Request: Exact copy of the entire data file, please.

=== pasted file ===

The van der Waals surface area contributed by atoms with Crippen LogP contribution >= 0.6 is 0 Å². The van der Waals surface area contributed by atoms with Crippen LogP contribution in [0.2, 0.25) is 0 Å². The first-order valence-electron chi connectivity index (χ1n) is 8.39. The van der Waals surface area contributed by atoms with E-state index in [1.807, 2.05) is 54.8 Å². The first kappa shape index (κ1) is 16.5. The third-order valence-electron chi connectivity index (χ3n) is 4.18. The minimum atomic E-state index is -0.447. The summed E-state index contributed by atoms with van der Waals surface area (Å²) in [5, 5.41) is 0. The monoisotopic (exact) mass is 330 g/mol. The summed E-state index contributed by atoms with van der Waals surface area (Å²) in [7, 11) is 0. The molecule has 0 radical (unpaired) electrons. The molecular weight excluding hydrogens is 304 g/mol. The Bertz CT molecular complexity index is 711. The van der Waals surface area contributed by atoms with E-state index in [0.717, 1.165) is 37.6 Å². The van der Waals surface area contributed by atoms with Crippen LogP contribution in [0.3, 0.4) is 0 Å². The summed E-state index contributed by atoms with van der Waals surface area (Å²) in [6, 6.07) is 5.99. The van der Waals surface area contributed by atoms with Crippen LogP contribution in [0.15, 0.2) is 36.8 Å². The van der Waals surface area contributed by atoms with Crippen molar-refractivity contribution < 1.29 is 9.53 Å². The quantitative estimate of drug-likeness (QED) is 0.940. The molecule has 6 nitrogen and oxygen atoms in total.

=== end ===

The van der Waals surface area contributed by atoms with Crippen LogP contribution >= 0.6 is 0 Å². The van der Waals surface area contributed by atoms with Crippen LogP contribution in [0.2, 0.25) is 0 Å². The first-order valence-electron chi connectivity index (χ1n) is 8.39. The van der Waals surface area contributed by atoms with E-state index in [1.807, 2.05) is 54.8 Å². The first kappa shape index (κ1) is 16.5. The third-order valence-electron chi connectivity index (χ3n) is 4.18. The minimum atomic E-state index is -0.447. The summed E-state index contributed by atoms with van der Waals surface area (Å²) in [5, 5.41) is 0. The monoisotopic (exact) mass is 330 g/mol. The summed E-state index contributed by atoms with van der Waals surface area (Å²) in [7, 11) is 0. The molecule has 0 radical (unpaired) electrons. The molecular weight excluding hydrogens is 304 g/mol. The Bertz CT molecular complexity index is 711. The van der Waals surface area contributed by atoms with E-state index in [0.717, 1.165) is 37.6 Å². The van der Waals surface area contributed by atoms with Crippen LogP contribution in [0.3, 0.4) is 0 Å². The summed E-state index contributed by atoms with van der Waals surface area (Å²) in [6, 6.07) is 5.99. The van der Waals surface area contributed by atoms with Crippen LogP contribution in [0.15, 0.2) is 36.8 Å². The van der Waals surface area contributed by atoms with Crippen molar-refractivity contribution < 1.29 is 9.53 Å². The quantitative estimate of drug-likeness (QED) is 0.940. The molecule has 6 nitrogen and oxygen atoms in total.